Magazine May 1, 2017, Issue

The Case for Tax Reform

House Ways and Means Committee chairman Kevin Brady (R., Texas) (Chip Somodevilla/Getty Images)
Cutting rates isn’t enough

The Republican party gained control of the federal government in the 2016 election, with tax reform as one of its central policy issues. Now elected Republicans have a choice: Will they be mere tax cutters, or will they be tax reformers?

The distinction is important. A tax cut retains the framework of the current tax system but lowers rates. A tax reform is a bolder, more comprehensive change to the structure of taxes. Tax reform addresses the question of what we should tax, not just the question of how much we should tax it.

So far, congressional Republican leaders are seeking tax

Alan Cole — Mr. Cole is an MBA candidate at the Wharton School and a former economist at the Tax Foundation.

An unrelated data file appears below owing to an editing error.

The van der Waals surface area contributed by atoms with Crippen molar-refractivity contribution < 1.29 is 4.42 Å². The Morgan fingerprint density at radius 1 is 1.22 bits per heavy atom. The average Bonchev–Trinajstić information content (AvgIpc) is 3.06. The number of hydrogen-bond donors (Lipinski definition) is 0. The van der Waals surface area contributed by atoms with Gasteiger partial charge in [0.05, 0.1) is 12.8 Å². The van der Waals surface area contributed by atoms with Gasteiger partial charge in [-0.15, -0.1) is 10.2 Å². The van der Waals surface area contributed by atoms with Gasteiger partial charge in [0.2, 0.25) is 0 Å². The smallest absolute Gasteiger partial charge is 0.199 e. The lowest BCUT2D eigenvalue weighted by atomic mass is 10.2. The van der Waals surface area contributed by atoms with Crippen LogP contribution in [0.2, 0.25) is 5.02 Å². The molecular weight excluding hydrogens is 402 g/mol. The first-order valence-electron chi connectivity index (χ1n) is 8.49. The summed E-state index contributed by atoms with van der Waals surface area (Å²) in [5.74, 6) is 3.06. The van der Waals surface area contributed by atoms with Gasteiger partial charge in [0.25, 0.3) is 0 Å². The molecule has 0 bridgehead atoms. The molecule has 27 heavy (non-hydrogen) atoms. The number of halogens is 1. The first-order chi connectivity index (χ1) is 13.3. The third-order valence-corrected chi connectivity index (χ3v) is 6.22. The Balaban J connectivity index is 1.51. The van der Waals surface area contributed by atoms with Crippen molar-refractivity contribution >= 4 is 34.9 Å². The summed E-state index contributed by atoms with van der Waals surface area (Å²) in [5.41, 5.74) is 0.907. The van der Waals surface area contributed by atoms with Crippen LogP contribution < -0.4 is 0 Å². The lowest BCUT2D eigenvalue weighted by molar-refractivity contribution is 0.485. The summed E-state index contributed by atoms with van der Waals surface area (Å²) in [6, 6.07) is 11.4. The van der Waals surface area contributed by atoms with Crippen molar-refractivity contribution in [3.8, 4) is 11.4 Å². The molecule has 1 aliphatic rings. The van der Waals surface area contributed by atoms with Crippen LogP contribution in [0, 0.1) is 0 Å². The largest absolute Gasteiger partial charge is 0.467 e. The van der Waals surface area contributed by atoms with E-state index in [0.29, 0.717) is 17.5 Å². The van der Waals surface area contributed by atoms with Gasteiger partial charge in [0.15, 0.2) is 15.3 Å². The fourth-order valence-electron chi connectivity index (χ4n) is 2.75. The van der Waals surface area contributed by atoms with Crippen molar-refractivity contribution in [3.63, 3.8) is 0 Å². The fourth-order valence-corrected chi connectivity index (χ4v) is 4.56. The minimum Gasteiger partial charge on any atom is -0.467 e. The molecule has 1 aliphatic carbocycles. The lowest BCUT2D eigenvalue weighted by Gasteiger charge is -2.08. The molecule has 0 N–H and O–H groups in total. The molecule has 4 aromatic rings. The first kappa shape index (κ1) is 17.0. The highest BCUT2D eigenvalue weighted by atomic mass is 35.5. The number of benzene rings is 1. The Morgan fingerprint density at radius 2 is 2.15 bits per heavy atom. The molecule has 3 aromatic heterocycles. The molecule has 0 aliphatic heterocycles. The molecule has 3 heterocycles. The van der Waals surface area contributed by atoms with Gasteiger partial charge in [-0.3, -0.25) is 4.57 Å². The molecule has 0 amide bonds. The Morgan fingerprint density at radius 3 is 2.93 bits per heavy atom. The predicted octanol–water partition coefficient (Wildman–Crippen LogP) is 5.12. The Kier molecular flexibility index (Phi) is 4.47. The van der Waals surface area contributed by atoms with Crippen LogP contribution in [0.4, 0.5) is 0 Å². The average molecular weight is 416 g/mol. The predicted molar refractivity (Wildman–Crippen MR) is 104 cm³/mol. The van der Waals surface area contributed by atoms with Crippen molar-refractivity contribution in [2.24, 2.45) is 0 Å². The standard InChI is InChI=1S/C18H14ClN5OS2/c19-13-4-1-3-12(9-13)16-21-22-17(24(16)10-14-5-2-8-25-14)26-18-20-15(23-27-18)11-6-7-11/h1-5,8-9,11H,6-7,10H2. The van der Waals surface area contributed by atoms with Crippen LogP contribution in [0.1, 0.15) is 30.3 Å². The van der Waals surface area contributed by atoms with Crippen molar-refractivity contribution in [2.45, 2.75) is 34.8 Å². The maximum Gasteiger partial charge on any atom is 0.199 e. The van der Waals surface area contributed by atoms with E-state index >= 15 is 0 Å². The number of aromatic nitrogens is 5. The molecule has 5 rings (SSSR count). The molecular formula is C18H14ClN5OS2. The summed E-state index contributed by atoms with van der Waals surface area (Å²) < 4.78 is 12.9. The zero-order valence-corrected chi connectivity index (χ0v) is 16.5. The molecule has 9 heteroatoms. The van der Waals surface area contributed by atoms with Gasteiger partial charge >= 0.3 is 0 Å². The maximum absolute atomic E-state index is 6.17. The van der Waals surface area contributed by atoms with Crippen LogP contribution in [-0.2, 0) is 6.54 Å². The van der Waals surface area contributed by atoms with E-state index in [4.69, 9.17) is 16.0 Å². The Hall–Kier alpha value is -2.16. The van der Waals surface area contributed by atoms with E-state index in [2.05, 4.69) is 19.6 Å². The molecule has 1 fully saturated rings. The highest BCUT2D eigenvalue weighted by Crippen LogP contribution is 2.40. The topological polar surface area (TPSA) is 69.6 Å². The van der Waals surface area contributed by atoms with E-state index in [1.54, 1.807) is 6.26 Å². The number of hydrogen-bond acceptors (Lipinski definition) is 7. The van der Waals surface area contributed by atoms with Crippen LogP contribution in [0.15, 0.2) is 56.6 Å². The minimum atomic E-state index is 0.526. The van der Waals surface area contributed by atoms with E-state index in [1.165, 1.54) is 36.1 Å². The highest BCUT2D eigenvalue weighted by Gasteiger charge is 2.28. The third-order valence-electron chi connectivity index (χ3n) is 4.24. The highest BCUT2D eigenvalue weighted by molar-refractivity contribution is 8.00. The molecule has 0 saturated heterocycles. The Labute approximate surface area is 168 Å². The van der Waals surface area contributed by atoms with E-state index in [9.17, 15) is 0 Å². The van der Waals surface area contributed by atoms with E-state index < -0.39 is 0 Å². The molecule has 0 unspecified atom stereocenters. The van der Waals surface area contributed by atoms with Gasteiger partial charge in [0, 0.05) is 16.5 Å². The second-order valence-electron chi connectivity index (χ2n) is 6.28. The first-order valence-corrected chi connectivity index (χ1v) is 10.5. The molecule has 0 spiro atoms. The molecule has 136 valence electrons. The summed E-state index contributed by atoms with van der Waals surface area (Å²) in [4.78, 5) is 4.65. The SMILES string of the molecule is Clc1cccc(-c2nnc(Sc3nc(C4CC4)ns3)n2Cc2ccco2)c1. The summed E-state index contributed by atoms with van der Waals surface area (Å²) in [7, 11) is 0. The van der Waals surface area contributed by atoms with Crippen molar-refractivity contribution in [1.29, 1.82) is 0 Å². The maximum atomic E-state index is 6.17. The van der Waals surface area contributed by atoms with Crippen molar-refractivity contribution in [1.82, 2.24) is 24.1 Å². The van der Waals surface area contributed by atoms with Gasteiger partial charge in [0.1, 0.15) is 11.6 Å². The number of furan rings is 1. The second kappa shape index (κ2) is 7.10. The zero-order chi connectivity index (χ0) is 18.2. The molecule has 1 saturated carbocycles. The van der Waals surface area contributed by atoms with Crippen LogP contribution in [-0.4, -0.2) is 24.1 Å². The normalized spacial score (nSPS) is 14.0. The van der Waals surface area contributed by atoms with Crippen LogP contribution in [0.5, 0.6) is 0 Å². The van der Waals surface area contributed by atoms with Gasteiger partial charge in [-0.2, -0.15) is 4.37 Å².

In This Issue

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Features

Books, Arts & Manners

Sections

Politics & Policy

Letters

More Food, Fewer Farmers Robert D. Atkinson’s piece “In Defense of Robots” (April 17) made me reflect on the great impact that advances in technology have had on my own ...
Politics & Policy

The Week

‐ It takes a special talent to come off as the bad guy in a conversation about Bashar al-Assad and Adolf Hitler. ‐ Susan Rice, Barack Obama’s national-security adviser, admits, after ...
Politics & Policy

Poetry

WHAT CAME BEFORE When the mists of antiquity roll down the mountain with what came before written history, before the celestial irresolution of dark and light, when persistent survival was a near miracle, at the ...

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